That’s like a compliment though— I mean, Paramore’s great!
Honestly yeah, like Hayley’s so freakin’ talented, so to be compared to her, even if someone doesn’t even realize what they’re actually comparing, is always a compliment.

A great amount of your growing fan base can be attributed to your online covers. How do you decide what songs to do and when?
It’s usually always really last-minute, and we’re always like, “Oh God, we really wanna come up with a cool cover,” (and) we book the studio space, A lot of them we did ourselves in the early times but if we’re on tour we have to rent a studio and we’re like, “Oh God we gotta go, we gotta go, we need to pick a cover!” and then last-minute we kind of just pick one. Usually we kinda try and look at the top charts, but usually we just do something that we like. We listen to all kinds of music and a lot of the time that does sync up with the top charts.

It must be pretty incredible to see other people doing covers of your own songs too.
Yeah it’s weird, especially cuz we were doing covers and writing our own music simultaneously in the beginning. Not a lot of people knew about our original music so much, but we were doing both at the same time. So, to see people doing covers of our music when that’s kind of how we got our foot in the door, it’s like… wow, that’s such a cool thing.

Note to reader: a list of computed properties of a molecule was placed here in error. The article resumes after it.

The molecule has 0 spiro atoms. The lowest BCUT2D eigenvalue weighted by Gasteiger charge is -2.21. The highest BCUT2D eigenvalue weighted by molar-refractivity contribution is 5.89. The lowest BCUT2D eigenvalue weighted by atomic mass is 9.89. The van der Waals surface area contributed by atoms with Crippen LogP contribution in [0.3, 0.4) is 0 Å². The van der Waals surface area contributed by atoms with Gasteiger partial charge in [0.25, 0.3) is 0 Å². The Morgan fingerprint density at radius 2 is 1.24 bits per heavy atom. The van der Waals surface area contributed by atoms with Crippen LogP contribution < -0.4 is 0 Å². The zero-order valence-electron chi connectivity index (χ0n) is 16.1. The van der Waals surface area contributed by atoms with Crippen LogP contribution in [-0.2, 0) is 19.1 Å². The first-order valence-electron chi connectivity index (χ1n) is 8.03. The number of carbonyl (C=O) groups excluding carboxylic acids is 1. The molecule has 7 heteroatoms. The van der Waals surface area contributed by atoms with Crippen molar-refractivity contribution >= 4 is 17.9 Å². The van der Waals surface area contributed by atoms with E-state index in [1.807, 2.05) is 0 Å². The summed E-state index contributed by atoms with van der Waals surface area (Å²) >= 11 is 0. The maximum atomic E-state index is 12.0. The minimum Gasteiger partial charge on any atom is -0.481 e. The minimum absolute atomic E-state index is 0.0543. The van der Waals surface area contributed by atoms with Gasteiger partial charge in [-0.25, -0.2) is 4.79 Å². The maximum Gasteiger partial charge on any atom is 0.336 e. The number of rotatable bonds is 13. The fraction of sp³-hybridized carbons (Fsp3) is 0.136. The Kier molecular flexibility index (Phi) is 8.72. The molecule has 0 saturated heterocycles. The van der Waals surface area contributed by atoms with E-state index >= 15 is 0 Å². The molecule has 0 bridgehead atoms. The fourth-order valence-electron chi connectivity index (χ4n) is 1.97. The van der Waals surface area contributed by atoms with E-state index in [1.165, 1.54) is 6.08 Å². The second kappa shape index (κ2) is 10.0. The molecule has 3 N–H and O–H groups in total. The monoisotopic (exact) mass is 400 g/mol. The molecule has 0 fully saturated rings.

So this goes for both the covers and your original songs— how do you balance out what you want to do versus what your fans want you to do?
Honestly I think we’ve gotten really lucky with the fan base that we’ve partially just gotten and partially kind of cultivated. I think the attitude you put out is kinda the attitude you’re gonna get in response as well, from the people that want to be that close to you. Obviously you’re gonna have haters on either side of the spectrum. But for the real fans, the core fans, when we put out a certain mentality we see that reflected back at us. So for us we feel like our fans usually kinda want the same things that we do. We haven’t really done anything yet that was like, “This isn’t Against The Current” or “this is so weird.” I definitely get personally, like the whole, “we miss the old Chrissy,” but guys— I’m just not 15, I’m sorry, like, I’m sorry! But in terms of the music and the covers and stuff, they’ve always been pretty receptive to everything. We haven’t really faced that yet… maybe on record two though… I feel like everything changes on record two, so we’ll see.

In your song “Forget Me Now,” you mention “[your] voice on the airwaves.” Is your ultimate goal to someday be on mainstream radio?
I think that’s one of the goals. I wouldn’t say ultimate, but I would say definitely one of the major stepping stones that we wanna do. Turning on — I don’t know what you guys listen to, but for me it’s stations like Z100 or 92.3 [in New York] and turning that on and just all of a sudden hearing your song, being like “whaaaat,” is obviously one of those major platforms that you wanna be on.

How was your first time on the Vans Warped Tour this past summer?
Oh, it was a lot of fun. Yeah it was awesome, it was really cool, it was unlike any other tour we’ve ever done ‘cause it’s both a festival and tour at the same time. But it’s really cool, it’s literally like summer camp for bands, except kind of more like a labor camp. So it’s fun, but it’s a lot of work. [laughs]